With the arrival of Windows 11, we saw how Microsoft is betting on PWA applications and those of the Win32 type even though they occupy a preferential place in the Microsoft Store, leaving the UWP or Universal Applications on the sidelines. Back then, we saw how the future of progressive web apps was and Microsoft is leading in that direction with improved collaboration with Google.

The two giants are immersed in the development of a new API that improves the exchange of files between the system’s clipboard and the various web applications. The aim is to increase the variety of files that can be used between the two ecosystems.

Improve the web experience

Microsoft and Google are working on a new Pickle Clipboard API that will allow web applications and websites to read and write more file types and thus overcome the limited number of formats they now support.

Until now, when exchanging files between the system and a PWA, the API supports the most common types, allowing text files, images, rich text … other more specific formats are left out, which are the ones that need to be accommodated with the new API.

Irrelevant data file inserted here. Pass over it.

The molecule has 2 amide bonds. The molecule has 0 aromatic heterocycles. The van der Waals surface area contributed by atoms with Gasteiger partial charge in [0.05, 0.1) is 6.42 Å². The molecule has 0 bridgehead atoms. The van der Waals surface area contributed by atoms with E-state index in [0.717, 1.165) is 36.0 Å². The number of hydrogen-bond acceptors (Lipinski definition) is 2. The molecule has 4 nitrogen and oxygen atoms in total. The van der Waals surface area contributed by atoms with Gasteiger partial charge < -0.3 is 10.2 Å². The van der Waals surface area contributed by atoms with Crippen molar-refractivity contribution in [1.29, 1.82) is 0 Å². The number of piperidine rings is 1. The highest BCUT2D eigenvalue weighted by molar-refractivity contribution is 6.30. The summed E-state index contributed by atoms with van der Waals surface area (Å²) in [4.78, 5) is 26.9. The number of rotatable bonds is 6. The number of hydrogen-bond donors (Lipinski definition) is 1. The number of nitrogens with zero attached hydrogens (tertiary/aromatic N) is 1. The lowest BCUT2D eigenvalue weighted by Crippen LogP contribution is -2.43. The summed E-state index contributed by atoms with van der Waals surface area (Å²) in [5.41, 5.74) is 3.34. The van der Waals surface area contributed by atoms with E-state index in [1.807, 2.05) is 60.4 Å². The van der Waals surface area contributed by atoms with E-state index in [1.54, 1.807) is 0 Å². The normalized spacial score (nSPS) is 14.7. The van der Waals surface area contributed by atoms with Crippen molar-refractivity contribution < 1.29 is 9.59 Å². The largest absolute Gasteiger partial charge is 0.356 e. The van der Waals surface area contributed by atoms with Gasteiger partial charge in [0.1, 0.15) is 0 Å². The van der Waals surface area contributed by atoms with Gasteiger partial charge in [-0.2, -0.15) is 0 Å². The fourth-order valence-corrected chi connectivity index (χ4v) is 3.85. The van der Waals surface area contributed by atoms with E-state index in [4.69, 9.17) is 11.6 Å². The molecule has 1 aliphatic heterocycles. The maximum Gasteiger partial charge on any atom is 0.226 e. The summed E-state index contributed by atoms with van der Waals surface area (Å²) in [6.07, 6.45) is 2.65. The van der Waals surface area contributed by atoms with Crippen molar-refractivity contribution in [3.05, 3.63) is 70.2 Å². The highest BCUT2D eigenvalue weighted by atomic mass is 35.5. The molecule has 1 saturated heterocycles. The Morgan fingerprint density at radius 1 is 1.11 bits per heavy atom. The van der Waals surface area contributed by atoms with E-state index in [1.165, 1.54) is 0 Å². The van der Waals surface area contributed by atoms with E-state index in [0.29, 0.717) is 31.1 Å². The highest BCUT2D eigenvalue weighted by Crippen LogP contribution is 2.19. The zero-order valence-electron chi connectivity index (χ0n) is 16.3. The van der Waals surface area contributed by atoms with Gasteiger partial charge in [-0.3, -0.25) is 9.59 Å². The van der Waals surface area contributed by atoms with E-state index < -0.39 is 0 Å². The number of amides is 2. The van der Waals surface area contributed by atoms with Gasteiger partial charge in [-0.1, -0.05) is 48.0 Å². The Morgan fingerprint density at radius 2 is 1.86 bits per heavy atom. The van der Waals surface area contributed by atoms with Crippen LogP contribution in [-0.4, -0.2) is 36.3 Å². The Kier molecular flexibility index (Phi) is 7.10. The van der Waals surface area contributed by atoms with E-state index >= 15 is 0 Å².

This is the case with less popular formats, non-standard web formats like TIFF, designed for high quality images, or proprietary formats like .docx, which are not compatible with the current web platform.

With the new API they’re working on, file sharing between web apps and native apps or the operating system will need to be even more powerful. With the Pickle Clipboard API, the browser will handle the name of the clipboard format in a standardized way. Microsoft says the new API will allow:

Allow copy / paste between web and native applications using the system clipboard. Developers can create custom clipboard formats. Maintain security / confidentiality. Provide detailed control over the clipboard. Built on top of the existing Async Clipboard API.

Chromium-based browsers, like Edge and Chrome, will be the first to benefit from this improvement. This new API is useful for developers, but also for users, since it will make it easier, for example, to copy documents from the file explorer and paste them into Google Docs or Microsoft Word.

Via | WindowsLatest
Cover image | Flickr